The fluff

The report outlines various “principles”. The first one for example is

recognizing, identifying, and fostering the unique capabilities of each student, by
sensitizing teachers as well as parents to promote each student’s holistic development in both
academic and non-academic spheres;

Actually you can not come up with an individually tailored solution without having an open market of ideas. India has only state boards and 2-3 central boards. Total school boards are less than 50 for a country of 1.3B people.

The big change

Capture

This process of cutting the cake differently is probably the most expensive and most impactful change. It adds 3 extra years to the layer making Anganwadi,pre-school,balvatika etc. more formal education.

I suspect this has very little to do with actual benefit for a child but giving a rationale for states to further regulate to death this thriving private sector provided service of pre-schools. State governments will now go on massive hiring spree for pre-school staff and create a jobs program for adults.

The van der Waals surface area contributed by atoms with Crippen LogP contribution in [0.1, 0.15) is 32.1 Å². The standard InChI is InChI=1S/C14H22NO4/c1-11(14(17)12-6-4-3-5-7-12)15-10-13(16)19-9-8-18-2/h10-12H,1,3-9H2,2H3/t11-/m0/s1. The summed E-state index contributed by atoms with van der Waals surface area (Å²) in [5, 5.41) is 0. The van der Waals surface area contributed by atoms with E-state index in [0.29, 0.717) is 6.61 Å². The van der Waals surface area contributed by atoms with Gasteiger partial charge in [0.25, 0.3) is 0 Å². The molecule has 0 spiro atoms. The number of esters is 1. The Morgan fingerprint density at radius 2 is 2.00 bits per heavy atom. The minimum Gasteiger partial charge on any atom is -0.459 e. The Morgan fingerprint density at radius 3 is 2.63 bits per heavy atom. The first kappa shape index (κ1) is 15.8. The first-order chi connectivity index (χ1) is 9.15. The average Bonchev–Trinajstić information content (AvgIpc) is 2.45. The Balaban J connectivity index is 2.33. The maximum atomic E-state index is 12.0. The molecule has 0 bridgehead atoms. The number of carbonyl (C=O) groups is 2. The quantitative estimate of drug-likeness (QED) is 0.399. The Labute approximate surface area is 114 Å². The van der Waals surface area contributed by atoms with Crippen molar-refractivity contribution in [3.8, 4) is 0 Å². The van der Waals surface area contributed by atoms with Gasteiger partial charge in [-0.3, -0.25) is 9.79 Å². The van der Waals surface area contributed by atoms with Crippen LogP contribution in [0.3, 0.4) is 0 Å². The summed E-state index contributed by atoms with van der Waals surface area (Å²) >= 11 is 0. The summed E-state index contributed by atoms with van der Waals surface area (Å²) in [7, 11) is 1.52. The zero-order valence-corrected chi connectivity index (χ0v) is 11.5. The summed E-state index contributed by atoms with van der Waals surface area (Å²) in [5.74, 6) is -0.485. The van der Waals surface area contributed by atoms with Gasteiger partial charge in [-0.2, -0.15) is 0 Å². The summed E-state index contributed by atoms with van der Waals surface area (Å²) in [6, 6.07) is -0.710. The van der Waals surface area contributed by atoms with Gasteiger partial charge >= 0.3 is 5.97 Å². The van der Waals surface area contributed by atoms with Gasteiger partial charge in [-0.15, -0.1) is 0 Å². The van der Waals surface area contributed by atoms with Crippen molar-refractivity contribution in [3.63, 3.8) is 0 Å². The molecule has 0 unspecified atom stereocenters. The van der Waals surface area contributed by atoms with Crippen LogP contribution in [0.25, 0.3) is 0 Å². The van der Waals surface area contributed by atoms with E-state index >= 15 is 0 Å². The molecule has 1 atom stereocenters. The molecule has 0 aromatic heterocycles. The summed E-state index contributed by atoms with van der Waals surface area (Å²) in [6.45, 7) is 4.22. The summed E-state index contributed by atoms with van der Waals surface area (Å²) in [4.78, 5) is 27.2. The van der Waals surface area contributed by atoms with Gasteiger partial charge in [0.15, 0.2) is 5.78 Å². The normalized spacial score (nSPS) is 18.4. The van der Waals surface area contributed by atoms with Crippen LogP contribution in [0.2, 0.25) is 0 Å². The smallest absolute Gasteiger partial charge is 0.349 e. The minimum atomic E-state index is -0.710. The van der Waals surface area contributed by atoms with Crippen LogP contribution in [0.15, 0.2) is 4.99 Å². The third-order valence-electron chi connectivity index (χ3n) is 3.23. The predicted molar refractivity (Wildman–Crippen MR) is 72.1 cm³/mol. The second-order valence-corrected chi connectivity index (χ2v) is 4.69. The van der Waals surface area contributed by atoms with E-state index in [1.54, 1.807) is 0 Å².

The report makes various suggestions but they are infantile at best and could have been written by an MBA student without referring to any data.

For universal access to ECCE, Anganwadi Centres will be strengthened with high-quality
infrastructure, play equipment, and well-trained Anganwadi workers/teachers. Every Anganwadi will
have a well-ventilated, well-designed, child-friendly and well-constructed building with an enriched
learning environment. Children in Anganwadi Centres shall take activity-filled tours - and meet the